Category Archives: A Little Sunshine

Includes investigative blog posts meant to shine a light on the darker corners of the Internet.

Meet the Administrators of the RSOCKS Proxy Botnet

June 22, 2022

Authorities in the United States, Germany, the Netherlands and the U.K. last week said they dismantled the “RSOCKS” botnet, a collection of millions of hacked devices that were sold as “proxies” to cybercriminals looking for ways to route their malicious traffic through someone else’s computer. While the coordinated action did not name the Russian hackers allegedly behind RSOCKS, KrebsOnSecurity has identified its owner as a Russian man living abroad who also runs the world’s top Russian spamming forum.

Ransomware Group Debuts Searchable Victim Data

June 14, 2022

Cybercrime groups that specialize in stealing corporate data and demanding a ransom not to publish it have tried countless approaches to shaming their victims into paying. The latest innovation in ratcheting up the heat comes from the ALPHV/BlackCat ransomware group, which has traditionally published any stolen victim data on the Dark Web. Today, however, the group began publishing individual victim websites on the public Internet, with the leaked data made available in an easily searchable form.

Adconion Execs Plead Guilty in Federal Anti-Spam Case

June 10, 2022

On the eve of their federal criminal trial for allegedly stealing vast swaths of Internet addresses for use in large-scale email spam campaigns, three current or former executives at online advertising firm Adconion Direct have agreed to plead guilty to lesser misdemeanor charges of fraud and misrepresentation via email.

What Counts as “Good Faith Security Research?”

June 3, 2022

The U.S. Department of Justice (DOJ) recently revised its policy on charging violations of the Computer Fraud and Abuse Act (CFAA), a 1986 law that remains the primary statute by which federal prosecutors pursue cybercrime cases. The new guidelines state that prosecutors should avoid charging security researchers who operate in “good faith” when finding and reporting vulnerabilities. But legal experts continue to advise researchers to proceed with caution, noting the new guidelines can’t be used as a defense in court, nor are they any kind of shield against civil prosecution.

Costa Rica May Be Pawn in Conti Ransomware Group’s Bid to Rebrand, Evade Sanctions

May 31, 2022

Costa Rica’s national health service was hacked sometime earlier this morning by a Russian ransomware group known as Hive. The intrusion comes just weeks after Costa Rican President Rodrigo Chaves declared a state of emergency in response to a data ransom attack from a different Russian ransomware gang — Conti. Ransomware experts say there is good reason to believe the same cybercriminals are behind both attacks, and that Hive has been helping Conti rebrand and evade international sanctions targeting extortion payouts to cybercriminals operating in Russia.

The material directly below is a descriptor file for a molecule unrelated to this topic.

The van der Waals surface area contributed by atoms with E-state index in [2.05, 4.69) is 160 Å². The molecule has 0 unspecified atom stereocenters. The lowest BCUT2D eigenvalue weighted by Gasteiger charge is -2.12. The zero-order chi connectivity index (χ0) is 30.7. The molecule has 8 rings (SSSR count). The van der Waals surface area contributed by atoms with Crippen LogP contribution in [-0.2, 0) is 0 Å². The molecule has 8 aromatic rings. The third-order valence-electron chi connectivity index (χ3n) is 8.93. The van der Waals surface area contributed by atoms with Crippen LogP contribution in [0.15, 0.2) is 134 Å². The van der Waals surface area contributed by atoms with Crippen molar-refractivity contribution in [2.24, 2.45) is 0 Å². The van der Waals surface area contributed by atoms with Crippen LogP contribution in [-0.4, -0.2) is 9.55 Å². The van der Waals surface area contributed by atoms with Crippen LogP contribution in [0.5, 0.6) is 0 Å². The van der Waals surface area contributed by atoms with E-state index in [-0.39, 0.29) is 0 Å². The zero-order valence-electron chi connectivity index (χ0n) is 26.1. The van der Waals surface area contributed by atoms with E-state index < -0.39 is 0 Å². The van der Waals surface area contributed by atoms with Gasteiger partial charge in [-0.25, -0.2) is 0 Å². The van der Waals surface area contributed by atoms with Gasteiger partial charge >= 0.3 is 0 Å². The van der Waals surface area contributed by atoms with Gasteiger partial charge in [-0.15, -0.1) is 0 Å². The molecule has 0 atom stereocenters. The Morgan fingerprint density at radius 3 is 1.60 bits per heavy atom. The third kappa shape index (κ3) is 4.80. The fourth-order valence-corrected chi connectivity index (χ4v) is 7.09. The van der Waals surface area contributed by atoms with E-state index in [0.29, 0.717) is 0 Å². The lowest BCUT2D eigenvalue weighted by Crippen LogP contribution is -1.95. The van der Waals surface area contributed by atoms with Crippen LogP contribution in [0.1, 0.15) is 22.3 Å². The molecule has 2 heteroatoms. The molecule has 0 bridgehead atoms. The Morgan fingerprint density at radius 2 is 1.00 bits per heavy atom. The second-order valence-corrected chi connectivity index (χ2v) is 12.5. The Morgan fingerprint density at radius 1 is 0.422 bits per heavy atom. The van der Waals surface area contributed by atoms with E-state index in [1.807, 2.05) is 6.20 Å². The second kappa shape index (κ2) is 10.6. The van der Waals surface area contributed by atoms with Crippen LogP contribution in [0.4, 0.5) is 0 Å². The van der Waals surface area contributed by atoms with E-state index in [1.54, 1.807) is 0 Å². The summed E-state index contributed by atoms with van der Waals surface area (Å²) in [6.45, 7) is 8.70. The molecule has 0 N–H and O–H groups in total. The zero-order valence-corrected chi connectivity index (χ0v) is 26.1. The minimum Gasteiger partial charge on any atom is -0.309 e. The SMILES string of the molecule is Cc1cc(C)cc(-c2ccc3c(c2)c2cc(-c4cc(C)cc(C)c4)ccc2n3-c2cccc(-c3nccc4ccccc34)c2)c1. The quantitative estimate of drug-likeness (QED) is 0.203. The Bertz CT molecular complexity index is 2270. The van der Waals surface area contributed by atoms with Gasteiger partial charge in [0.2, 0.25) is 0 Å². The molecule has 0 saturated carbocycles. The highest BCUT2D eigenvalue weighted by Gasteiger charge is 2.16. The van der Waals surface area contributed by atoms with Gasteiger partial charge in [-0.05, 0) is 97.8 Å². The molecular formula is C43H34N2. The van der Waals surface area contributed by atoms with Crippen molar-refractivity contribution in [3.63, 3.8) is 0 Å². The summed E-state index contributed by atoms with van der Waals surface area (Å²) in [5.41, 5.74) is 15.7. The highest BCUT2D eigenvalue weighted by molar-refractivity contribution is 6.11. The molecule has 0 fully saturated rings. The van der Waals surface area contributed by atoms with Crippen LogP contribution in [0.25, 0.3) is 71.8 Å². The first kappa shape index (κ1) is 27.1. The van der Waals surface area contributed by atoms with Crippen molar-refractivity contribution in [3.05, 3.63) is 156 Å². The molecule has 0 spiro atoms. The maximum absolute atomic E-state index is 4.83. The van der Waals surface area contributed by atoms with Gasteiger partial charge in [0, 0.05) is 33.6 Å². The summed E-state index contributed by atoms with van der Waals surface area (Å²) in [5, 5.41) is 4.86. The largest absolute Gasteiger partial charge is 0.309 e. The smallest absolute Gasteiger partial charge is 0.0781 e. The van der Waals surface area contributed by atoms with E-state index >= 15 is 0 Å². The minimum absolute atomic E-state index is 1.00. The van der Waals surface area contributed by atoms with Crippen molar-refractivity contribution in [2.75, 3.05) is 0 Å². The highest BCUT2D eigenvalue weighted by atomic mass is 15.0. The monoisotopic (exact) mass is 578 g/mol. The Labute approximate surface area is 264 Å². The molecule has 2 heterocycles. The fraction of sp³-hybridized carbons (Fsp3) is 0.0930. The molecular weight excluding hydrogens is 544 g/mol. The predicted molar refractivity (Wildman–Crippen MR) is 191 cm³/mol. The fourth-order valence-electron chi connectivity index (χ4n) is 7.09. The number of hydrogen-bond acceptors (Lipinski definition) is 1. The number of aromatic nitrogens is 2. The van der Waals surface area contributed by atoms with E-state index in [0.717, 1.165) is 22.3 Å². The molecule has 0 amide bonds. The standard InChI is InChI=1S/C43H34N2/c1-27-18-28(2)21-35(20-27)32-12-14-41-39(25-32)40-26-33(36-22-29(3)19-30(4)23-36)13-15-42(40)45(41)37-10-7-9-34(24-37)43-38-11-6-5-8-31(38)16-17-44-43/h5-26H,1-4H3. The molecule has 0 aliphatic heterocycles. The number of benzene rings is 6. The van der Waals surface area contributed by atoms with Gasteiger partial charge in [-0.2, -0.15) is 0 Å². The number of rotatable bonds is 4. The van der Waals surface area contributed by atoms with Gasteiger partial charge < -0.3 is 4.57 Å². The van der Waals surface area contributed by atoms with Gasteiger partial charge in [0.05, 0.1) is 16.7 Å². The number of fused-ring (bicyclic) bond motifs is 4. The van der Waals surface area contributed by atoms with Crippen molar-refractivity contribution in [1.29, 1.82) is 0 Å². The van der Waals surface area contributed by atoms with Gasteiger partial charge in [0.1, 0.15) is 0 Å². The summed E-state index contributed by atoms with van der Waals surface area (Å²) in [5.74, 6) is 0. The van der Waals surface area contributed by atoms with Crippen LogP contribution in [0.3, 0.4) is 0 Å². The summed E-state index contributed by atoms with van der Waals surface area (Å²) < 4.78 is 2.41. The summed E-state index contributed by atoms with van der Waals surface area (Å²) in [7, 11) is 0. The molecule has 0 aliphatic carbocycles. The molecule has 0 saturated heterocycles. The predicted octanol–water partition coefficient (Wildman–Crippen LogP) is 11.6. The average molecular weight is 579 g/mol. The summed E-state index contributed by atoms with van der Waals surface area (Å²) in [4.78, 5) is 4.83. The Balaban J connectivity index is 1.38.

Senators Urge FTC to Probe ID.me Over Selfie Data

May 18, 2022

Some of more tech-savvy Democrats in the U.S. Senate are asking the Federal Trade Commission (FTC) to investigate identity-proofing company ID.me for “deceptive statements” the company and its founder allegedly made over how they handle facial recognition data collected on behalf of the Internal Revenue Service, which until recently required anyone seeking a new IRS account online to provide a live video selfie to ID.me.

When Your Smart ID Card Reader Comes With Malware

May 17, 2022

Millions of U.S. government employees and contractors have been issued a secure smart ID card that enables physical access to buildings and controlled spaces, and provides access to government computer networks and systems at the cardholder’s appropriate security level. But many government employees aren’t issued an approved card reader device that lets them use these cards at home or remotely, and so turn to low-cost readers they find online. What could go wrong? Here’s one example.

DEA Investigating Breach of Law Enforcement Data Portal

May 12, 2022

The U.S. Drug Enforcement Administration (DEA) says it is investigating reports that hackers gained unauthorized access to an agency portal that taps into 16 different federal law enforcement databases. KrebsOnSecurity has learned the alleged compromise is tied to a cybercrime and online harassment community that routinely impersonates police and government officials to harvest personal information on their targets.

Your Phone May Soon Replace Many of Your Passwords

May 7, 2022

Apple, Google and Microsoft announced this week they will soon support an approach to authentication that avoids passwords altogether, and instead requires users to merely unlock their smartphones to sign in to websites or online services. Experts say the changes should help defeat many types of phishing attacks and ease the overall password burden on Internet users, but caution that a true passwordless future may still be years away for most websites.